Parents Of The Caribbean
As kiddies across the county start back in the classrooms this week, Molly’s blogger Desperate Dad looks back to a time when for him, school runs were just a distant ‘nightmare’ away…
My school runs seem to have dried up a bit recently.
Daddy's ship has somewhat run aground, and mummy has taken over the captaincy for a while.
I used to do the morning drops on Tuesdays, Thursdays and Fridays - my wife picking up the rest.
Now I'm restricted to one every now and then, peg-legged with hardly any afternoon collections at all - I'm starting to get withdrawal symptoms.
It's nothing serious, the times and our circumstances have changed that's all, but I miss my hectic mornings and whirlwind tooth brushing sessions sometimes.
Mummy is now the on-call parent of choice and has taken up the mantle with impressively sickening professionalism and authority.
Lunch boxes are packed and bath times coordinated with precision accuracy, while I rush to and from the office, free from the pre and primary school hassle – most of the time.
But it wasn't always this way.
Rewind a few years and you'd find me the most conscientious of 21st century stay-at-home dads.
At the end of mummy's first bout of maternity leave we decided to mix things up a bit.
She went back to work full-time and I reduced my hours - working two long days and taking up full parental control for the rest of the week.
We did baby swimming, music, and a mind-boggling spectrum of other daddy and toddler groups.
Heads would turn and conversations hush as I walked into yummy mummy filled rooms - the only dad in the village.
I was by no means a real trailblazer and did encounter the odd alpha male here and there. But the majority of the time we stuck out like sore thumbs.
I am certain now, with the passage of time, that there are plenty more dads doing above and beyond their fair share at this pivotal point of parenting.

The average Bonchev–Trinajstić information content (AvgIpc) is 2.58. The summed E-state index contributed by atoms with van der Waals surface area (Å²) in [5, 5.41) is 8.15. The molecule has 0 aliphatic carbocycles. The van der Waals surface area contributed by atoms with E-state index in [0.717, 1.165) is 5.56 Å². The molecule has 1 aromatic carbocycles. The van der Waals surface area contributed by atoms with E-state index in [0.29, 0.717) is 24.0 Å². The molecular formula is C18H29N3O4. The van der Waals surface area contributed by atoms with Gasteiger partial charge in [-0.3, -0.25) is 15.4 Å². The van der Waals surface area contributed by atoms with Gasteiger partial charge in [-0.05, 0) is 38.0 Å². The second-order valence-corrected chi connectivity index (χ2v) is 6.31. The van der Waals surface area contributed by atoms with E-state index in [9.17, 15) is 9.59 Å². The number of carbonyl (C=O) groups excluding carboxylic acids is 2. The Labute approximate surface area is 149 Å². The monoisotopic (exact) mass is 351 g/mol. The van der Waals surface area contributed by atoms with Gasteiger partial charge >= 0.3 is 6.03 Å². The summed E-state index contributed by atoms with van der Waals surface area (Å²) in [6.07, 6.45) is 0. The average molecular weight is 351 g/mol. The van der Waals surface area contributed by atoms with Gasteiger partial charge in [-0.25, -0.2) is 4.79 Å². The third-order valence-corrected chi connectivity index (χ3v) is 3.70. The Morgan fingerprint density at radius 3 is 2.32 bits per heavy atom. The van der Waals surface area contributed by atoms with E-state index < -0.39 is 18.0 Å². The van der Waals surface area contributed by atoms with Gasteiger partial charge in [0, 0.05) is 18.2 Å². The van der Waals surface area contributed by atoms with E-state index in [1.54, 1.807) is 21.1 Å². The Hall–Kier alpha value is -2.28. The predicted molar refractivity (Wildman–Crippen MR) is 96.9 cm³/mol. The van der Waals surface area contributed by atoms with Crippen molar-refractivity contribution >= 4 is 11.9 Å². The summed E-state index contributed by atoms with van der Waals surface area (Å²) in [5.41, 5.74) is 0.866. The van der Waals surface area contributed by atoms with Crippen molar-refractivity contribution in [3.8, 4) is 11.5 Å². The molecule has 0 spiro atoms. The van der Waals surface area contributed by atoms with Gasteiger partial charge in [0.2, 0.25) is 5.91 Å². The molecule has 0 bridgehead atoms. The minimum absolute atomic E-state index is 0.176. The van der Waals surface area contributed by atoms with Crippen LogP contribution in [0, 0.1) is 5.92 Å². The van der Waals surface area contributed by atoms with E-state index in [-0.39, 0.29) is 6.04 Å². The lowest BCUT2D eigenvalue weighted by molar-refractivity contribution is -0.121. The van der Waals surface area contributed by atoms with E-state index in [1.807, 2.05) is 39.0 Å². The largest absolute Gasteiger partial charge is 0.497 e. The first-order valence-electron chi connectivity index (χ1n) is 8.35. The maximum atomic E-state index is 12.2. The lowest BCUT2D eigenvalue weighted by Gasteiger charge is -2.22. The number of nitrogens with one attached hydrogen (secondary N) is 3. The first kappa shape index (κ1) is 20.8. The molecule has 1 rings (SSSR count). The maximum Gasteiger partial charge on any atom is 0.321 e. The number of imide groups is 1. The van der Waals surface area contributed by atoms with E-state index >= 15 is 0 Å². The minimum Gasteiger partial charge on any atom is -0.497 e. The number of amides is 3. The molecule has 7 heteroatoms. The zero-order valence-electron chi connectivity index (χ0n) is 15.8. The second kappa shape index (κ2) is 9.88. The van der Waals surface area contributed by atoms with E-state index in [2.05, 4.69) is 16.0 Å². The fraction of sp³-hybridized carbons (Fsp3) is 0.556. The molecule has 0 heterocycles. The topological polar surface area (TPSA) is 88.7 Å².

An exceedingly good thing it is too. The more dads get involved the better I say - you only get a few shots at the title after all.
Working full-time and missing out on some of these magical moments is often a hard cross to bear.
As hard I'd argue as those borne by the parents left at home, who carry on regardless through the tears and tantrums, that aren't so magic most of the time.
I now look forward with excitement to my weekend daddy swimming sessions and trips to watch home League 2 matches with boy number one.
But it won't always be this way. Things are bound to change again in the future I'm sure.
As the Dynamic Duo grow older and their needs evolve, so will we as parents, and we'll adapt to whatever suits our boys' wants best.
Meantime I'm content to let mummy expertly lead the way and continue to plot our course through these current uncharted waters.
I'll sit tight in my crow's nest for now, eyeing appropriate icebergs and obstacles, and cherish the time spent on my own treasure island.
The original map may well be lost forever, but the memories still gleam as bright and clear as precious pirate gold.
Barry Wood is an ex journalist now working for the NHS in Lincolnshire. A father of two boys and husband to one Portuguese wife, he blogs regularly as Desperate Dad. Read more adventures: barrylwood.wordpress.com
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